Happily for stock investors, this week ended on a high note, with most important indexes skipping higher. Many top stocks ended the five-day period up at least modestly from where they started.

Many, but by no means all. Several prominent companies went in the opposite direction. Here's a look at two of the week's decliners and whether they're now buys at their lower price levels.

Man diving into water.

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Anheuser-Busch InBev

Global beer giant Anheuser-Busch InBev (NYSE:BUD) hasn't been looking like much of a titan in recent days, with a 12% stock price drop across the week.

Cutting it down to size was Q3 of fiscal 2019 results. For the quarter, revenue crept up by almost 3% on a year-over-year basis to just over $13 billion, even though volumes slipped marginally over that stretch. The company's "normalized" net profit was $2.4 billion ($1.22 per share), well above the year-ago tally of $1.5 billion.

Neither result, however, exceeded analyst expectations (on average, these anticipated $13.6 billion on the top line and a per-share net profit of around $1.27).

On top of that, AB InBev proffered full-year 2019 profitability guidance that was less optimistic than its previous opinion. The company now anticipates only "moderate" growth in EBITDA (its preferred profitability metric) rather than the "strong" view formerly expressed.

A big reason for this is China sales, which have been lower than anticipated and are likely to remain so.

This, combined with essentially flat growth in annual consumption recently in the monster U.S. market, doesn't really make the company's prospects seem bright. Many American drinkers have drifted away from traditional mass-market beer in favor of craft varieties. Unfortunately, AB InBev's strength has always been beers in the former category.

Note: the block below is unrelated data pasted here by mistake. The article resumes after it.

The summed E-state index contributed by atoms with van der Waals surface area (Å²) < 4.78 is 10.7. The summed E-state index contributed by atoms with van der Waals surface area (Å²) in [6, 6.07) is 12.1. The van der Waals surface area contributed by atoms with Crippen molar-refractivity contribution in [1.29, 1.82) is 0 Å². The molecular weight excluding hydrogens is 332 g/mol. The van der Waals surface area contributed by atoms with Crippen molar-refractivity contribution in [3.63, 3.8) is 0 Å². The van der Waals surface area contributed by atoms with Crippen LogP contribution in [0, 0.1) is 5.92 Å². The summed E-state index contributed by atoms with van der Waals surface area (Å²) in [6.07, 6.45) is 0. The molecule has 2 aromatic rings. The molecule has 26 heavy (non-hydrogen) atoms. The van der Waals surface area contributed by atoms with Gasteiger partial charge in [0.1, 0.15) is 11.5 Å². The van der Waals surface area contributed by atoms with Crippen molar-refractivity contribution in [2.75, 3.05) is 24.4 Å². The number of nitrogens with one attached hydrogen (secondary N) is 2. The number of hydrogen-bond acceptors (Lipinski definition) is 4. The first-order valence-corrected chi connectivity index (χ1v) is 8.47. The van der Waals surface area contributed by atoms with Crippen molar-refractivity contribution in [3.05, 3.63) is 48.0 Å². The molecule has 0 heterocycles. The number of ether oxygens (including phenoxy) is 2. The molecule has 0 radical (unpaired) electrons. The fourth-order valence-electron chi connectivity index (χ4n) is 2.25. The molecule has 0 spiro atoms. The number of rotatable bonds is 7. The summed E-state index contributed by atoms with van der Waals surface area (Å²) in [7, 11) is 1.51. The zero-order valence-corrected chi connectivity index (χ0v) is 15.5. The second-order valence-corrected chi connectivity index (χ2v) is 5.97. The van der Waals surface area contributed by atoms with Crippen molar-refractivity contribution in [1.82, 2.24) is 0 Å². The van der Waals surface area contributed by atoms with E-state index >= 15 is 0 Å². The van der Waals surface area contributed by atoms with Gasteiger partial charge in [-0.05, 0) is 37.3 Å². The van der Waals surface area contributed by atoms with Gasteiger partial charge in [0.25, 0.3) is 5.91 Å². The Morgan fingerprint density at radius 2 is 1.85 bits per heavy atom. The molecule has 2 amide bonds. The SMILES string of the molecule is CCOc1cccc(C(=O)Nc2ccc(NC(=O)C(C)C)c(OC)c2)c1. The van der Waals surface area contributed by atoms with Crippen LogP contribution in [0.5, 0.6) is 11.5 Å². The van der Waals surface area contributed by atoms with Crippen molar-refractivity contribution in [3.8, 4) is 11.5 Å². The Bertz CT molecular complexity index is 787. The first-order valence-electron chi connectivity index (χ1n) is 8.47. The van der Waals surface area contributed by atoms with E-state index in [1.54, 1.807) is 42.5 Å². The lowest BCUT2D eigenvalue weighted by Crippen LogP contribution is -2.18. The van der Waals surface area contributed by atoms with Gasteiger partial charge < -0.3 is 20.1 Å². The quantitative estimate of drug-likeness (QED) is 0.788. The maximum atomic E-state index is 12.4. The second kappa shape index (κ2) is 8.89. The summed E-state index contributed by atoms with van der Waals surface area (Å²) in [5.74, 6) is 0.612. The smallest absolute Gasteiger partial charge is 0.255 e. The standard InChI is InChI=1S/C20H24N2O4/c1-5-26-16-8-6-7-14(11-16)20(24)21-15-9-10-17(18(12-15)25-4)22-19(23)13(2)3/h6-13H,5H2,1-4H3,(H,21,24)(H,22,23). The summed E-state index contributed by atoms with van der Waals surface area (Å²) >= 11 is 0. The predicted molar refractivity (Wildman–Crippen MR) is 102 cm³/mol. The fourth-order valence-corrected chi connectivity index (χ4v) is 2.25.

AB InBev does a lot of things right, certainly -- it's done a good job marketing its brews around the world, for example, and maintaining a commanding position as a global producer. I just don't see much of a future growth story here, so I wouldn't be inclined to buy the stock.

Illumina

Illumina (NASDAQ:ILMN) also reported Q3 of fiscal 2019 earnings during the week, but its stock price dipped by 6% over the five-day span.

This seems odd at first glance. After all, the genetics-focused biotech trounced analyst estimates for its Q3 of fiscal 2019. Revenue was $907 million, 6% up from the same quarter of 2018. Non-GAAP (adjusted) net income saw a much steeper improvement, rising 26% to $286 million ($1.93 per share).

Analysts had expected significantly less. Collectively, they were modeling just shy of $871 million for revenue and $1.40 in per-share adjusted net income.

These represented convincing beats, but the Q3 figures were released several days after some bad news. The company's ambitious $1.2 billion deal to buy Pacific Biosciences might be in jeopardy, following a provisional finding from the U.K.'s Competition and Markets Authority that it "may be expected to result in a
substantial lessening of competition" in that country's next-generation DNA sequencing segment.

Investors might also be discouraged by the performance of Illumina's direct-to-consumer (DTC) business, the one that feeds popular genetic test offerings from the likes of Ancestry.com and other genealogy companies. Revenue in the unit dived by 24%, and even though it's not make or break for the company's success, it's a worrying number.

Genetic services are hot now, and it's an endeavor in which developments and innovations happen frequently and opportunities exist in a variety of directions. Illumina has proven it has the savvy to take advantage of this, and I think it'll continue to do so -- even if its big asset buy falls through or a segment like DTC continues to slide.